By Omar Sacirbey
Florida’s fledgling CBD market just launched but is proceeding at a snail’s pace, with the handful of licensed businesses hoping voters will approve a full-fledged medical marijuana program this fall.
For now, the current crop of CBD operators are hedging their bets on expanding their businesses ahead of the Nov. 8 election.
“People are gearing up to pull the trigger on expansion plans after the November vote,” Jeff Sharkey, executive director of the Medical Marijuana Business Association of Florida, said. But, he added: “Nobody wants to spend money on infrastructure until we know for sure what happens.”
If Florida voters approve Amendment 2 – as the MMJ initiative is called – the state could quickly become the second-largest medical market in the country after California, given its population of 20 million. Many are retirees.
“If that passes, that will fundamentally change the market, and they want to be ready,” Sharkey said, referring to existing business owners.
The state’s first dispensary opened in July. But the CBD market – established through a 2014 state law – has barely grown.
On the upside, the largely untapped market has plenty of room for expansion.
“It’s a growing climate,” said Kim Rivers, CEO of Trulieve, which opened Florida’s first dispensary in Tallahassee on July 26 and its second in Clearwater on Aug. 18. Rivers estimates her company has about 80% – or about 260 – of the state’s patients.
The industry’s future rests in the hands of Florida voters. They will vote on a measure that would create a new medical marijuana program – one far less restrictive than the existing program.
Under the current program, dispensaries can sell only vape oils, capsules, and tinctures. At the same time, only terminally ill patients who have one year or less to live are eligible for THC-dominant products. Patients suffering from cancer, seizures, or epilepsy are eligible only for CBD-dominant products.
The current program also requires patients to have a 90-day relationship with a physician before they’re eligible to receive an MMJ recommendation. Florida dispensary officials argue that 90 days is too long in general, but is an especially onerous demand to make of terminally ill patients; some may only have a few months left to live.
“We’re all learning that this program is not as efficient at it could have been,” Sharkey said.
Aside from creating one of the largest MMJ systems in the country – one that could include out-of-state entrepreneurs – Amendment 2 would expand the list of MMJ conditions to include: glaucoma, HIV/AIDS, post-traumatic stress disorder (PTSD), amyotrophic lateral sclerosis (ALS), Crohn’s disease, Parkinson’s disease, multiple sclerosis, and other “debilitating” medical conditions.
Until November, companies are limiting their dispensary construction plans and other expenses.
Consequently, what little business companies are doing is being done through deliveries, which are allowed in Florida.
Rivers said at her busiest location, in Clearwater, business is split 50-50 between delivery customers and dispensary customers. At Trulieve’s Tallahassee location, 95% of sales are through deliveries, Rivers said.
Surterra Therapeutics, which went online in August, is also doing mainly deliveries, said spokeswoman Monica Russell. Russell added, however, that if Florida voters pass Amendment 2 Surterra would be ready to accommodate the increased patient number.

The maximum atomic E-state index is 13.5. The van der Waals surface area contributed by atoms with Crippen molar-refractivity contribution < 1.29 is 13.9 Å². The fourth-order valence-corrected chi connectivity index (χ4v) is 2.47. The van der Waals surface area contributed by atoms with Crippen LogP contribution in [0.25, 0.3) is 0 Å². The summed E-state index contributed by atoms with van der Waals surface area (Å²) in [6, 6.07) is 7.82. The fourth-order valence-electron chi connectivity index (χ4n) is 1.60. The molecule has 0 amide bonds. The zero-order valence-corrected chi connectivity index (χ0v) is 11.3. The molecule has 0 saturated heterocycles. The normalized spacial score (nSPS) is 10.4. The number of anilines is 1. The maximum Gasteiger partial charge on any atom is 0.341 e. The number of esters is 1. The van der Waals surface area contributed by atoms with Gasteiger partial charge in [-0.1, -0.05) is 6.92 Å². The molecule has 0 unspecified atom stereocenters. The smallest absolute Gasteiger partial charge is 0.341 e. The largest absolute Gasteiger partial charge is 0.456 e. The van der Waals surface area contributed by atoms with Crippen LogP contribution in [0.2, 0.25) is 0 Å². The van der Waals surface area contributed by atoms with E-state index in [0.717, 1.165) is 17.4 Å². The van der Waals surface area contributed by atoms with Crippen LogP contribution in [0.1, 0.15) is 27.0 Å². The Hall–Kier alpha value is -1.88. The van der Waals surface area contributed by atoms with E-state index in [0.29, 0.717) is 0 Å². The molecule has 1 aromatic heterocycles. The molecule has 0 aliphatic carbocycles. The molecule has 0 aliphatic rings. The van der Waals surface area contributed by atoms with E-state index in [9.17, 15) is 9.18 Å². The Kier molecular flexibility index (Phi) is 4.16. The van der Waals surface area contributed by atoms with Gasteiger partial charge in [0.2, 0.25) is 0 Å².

“We’ve scaled up from the beginning,” Russell said. “If Amendment 2 passes, we would be able to meet patient demand immediately.”
Russell noted that Surterra’s best-selling products have been tinctures. Capsules were selling best at Trulieve, Rivers said.
Besides Trulieve and Surterra, another four nurseries are growing and extracting oil from cannabis, and they are expected to have their dispensaries up and running by year’s end. Earlier this month, a Florida administrative law judge rebuked the state’s department of health and recommended the agency issue a seventh medical CBD production license to an applicant who wasn’t awarded a permit last year.
While CBD businesses are holding off on infrastructure spending, they are investing time into outreach to physicians and potential patients. Many physicians and possible patients still don’t know the program exists or how to access it, industry observers said.
For example, Rivers and a few Truelieve colleagues spent last weekend at a convention of the Florida Osteopathic Medical Association, introducing themselves to osteopaths and telling them about the program. Rivers estimated there were about 600 people at the conference, and her team “had great conversations” with about 100 of them.
But industry observers acknowledge that convincing doctors to get certified to recommend medical marijuana has been an uphill battle. That’s partly because many doctors worry that getting certified to recommend MMJ might tarnish their reputations – or, even worse, result in the loss of their medical licenses.
“A lot of doctors are not ready to recommend,” Russell said.
The market has also introduced new opportunities for patient fraud. Rivers said her dispensary has received several phone calls from potential patients saying they’ve read or heard of companies that can help patients obtain medical cards. Florida, however, doesn’t have a card system; rather, dispensaries track patients through the Compassionate Use Registry.
Despite the challenges, Florida dispensary officials said they’re prepared to wait out the current slow market until things change.
“We are under no illusions that we’ll be breaking even in the near future. We’re operating under the premise that this is going to take time,” said Rivers. “We’re in it for the long haul.”
Omar Sacirbey can be reached at firstname.lastname@example.org